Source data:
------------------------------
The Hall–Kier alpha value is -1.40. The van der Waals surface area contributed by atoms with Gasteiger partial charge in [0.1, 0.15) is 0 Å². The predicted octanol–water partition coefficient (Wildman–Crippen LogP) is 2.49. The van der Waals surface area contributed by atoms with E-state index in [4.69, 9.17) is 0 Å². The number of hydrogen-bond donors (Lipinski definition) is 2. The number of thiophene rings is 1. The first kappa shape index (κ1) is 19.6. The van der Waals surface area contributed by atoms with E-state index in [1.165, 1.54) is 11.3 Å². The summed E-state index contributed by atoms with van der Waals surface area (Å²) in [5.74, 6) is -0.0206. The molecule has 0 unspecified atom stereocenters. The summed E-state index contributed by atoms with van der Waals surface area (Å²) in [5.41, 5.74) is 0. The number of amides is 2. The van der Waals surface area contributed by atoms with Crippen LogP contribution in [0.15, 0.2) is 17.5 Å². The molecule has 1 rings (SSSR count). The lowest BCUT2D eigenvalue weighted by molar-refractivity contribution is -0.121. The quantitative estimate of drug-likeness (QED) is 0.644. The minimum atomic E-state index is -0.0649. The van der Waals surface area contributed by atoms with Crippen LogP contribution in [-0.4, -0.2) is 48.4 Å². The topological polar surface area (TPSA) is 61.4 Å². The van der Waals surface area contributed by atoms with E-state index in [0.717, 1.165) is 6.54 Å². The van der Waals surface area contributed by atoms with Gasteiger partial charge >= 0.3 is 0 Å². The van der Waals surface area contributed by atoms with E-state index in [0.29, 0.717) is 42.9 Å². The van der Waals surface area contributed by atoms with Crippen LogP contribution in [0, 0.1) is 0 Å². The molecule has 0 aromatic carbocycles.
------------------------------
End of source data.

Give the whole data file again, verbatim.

The Hall–Kier alpha value is -1.40. The van der Waals surface area contributed by atoms with Gasteiger partial charge in [0.1, 0.15) is 0 Å². The predicted octanol–water partition coefficient (Wildman–Crippen LogP) is 2.49. The van der Waals surface area contributed by atoms with E-state index in [4.69, 9.17) is 0 Å². The number of hydrogen-bond donors (Lipinski definition) is 2. The number of thiophene rings is 1. The first kappa shape index (κ1) is 19.6. The van der Waals surface area contributed by atoms with E-state index in [1.165, 1.54) is 11.3 Å². The summed E-state index contributed by atoms with van der Waals surface area (Å²) in [5.74, 6) is -0.0206. The molecule has 0 unspecified atom stereocenters. The summed E-state index contributed by atoms with van der Waals surface area (Å²) in [5.41, 5.74) is 0. The number of amides is 2. The van der Waals surface area contributed by atoms with Crippen LogP contribution in [0.15, 0.2) is 17.5 Å². The molecule has 1 rings (SSSR count). The lowest BCUT2D eigenvalue weighted by molar-refractivity contribution is -0.121. The quantitative estimate of drug-likeness (QED) is 0.644. The minimum atomic E-state index is -0.0649. The van der Waals surface area contributed by atoms with Crippen LogP contribution in [-0.4, -0.2) is 48.4 Å². The topological polar surface area (TPSA) is 61.4 Å². The van der Waals surface area contributed by atoms with E-state index in [0.717, 1.165) is 6.54 Å². The van der Waals surface area contributed by atoms with Gasteiger partial charge >= 0.3 is 0 Å². The van der Waals surface area contributed by atoms with E-state index in [0.29, 0.717) is 42.9 Å². The van der Waals surface area contributed by atoms with Crippen LogP contribution in [0, 0.1) is 0 Å². The molecule has 0 aromatic carbocycles.